Wednesday, January 4, 2017
The Memory of Light review
Young Adult books in which the protagonist battles some kind of mental or emotional disorder are always a go-to read for me. Seeing young teens every day at work reminds me that I was also one, and that they come with emotions and thought processes that we don't always understand, or remember to try to understand. Even the most well-adjusted teens and young adults can often relate some aspect of these books, whether it's conflict with parents and siblings, or pressure to succeed in school or extra-curricular activities, feeling socially awkward and outcast or just struggling to understand who you really are inside.
I think these books have intrinsic value in collections for those reasons, and even if the reader does not share the same mental/emotional issue that the book's character does, it promotes awareness that everyone struggles with something.
I was a bit disappointed that this novel read like many of the others I've read: girl tries to kill herself, girls gets hospitalized, girl makes friends at hospital who have similar issues and she realizes that she is not alone and that there is support available for her if she has the courage to seek it, etc. I think the best thing about this particular novel is that it focuses on a group of Mexican-American teens, and the doctor who works with them is Indian. It is vital that people understand that mental and emotional health problems do not affect only one skin color, or one economic class. I've read so many books with these themes that take place in upper-middle class suburban neighborhoods and focus on white teen girls.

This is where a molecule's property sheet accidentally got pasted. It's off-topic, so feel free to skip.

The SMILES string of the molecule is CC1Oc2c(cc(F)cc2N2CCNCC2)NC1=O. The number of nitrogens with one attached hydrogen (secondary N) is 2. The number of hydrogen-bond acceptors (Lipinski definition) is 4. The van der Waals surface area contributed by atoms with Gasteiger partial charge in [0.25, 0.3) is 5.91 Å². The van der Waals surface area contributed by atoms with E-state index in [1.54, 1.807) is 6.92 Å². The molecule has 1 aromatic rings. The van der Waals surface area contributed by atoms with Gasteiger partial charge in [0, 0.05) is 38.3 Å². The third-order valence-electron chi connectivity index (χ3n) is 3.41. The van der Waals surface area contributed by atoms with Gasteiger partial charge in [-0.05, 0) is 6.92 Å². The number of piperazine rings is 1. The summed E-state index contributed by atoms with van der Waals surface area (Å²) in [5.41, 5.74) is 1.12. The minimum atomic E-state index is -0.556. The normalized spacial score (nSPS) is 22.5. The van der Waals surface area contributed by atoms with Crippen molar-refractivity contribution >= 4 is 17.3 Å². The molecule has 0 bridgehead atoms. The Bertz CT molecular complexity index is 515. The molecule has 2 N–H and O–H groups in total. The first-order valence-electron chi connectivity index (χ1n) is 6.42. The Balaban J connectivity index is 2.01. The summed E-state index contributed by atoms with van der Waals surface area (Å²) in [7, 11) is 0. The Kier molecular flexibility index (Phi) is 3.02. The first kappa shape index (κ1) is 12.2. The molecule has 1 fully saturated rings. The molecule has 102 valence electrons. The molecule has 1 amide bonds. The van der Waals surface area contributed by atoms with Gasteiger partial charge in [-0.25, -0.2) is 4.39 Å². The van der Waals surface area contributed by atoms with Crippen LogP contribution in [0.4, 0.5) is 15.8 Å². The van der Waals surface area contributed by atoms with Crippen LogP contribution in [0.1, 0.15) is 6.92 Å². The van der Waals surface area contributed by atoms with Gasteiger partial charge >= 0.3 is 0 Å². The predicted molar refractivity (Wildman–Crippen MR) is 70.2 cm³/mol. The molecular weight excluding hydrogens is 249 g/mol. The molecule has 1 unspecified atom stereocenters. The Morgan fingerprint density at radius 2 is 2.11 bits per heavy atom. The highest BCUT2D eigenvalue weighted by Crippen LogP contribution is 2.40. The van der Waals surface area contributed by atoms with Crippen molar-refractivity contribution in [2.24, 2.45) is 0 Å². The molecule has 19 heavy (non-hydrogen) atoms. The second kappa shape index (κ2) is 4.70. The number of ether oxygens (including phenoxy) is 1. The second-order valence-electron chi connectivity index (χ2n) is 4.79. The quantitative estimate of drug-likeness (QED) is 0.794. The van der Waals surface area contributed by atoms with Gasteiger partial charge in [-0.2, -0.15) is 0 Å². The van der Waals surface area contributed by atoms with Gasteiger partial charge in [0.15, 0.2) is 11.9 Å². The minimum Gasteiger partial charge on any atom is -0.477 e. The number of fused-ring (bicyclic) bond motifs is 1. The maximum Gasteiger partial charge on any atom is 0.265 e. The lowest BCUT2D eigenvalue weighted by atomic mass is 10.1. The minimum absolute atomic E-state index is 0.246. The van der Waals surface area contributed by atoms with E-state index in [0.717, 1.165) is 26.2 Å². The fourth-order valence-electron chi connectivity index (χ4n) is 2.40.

Of course those stories do have a place and a significance, but they seem to have proliferated over the past decade or so, making books that feature other races and demographics that much more necessary in order to paint a better picture of the problem itself.
#WeNeedDiverseBooks is a movement that specifically aims to increase the availability of children's literature that includes a wide array of races, religions, heritages, genders, sexual orientations and beyond.
By featuring several Mexian-American teens, one from an affluent family and the others from blue collar families an Indian psychiatrist, references to the Hindu god Ganesh, the Aztec god Huitzilopochtli, Stork certainly has a winning contribution to the movement. Although I was disappointed in the storyline focusing on Vicky's depression because it was par for the course as YA novels go, I applaud the characters he creates as well as the cultural references which may pique a reader's interest and encourage them to learn more about them.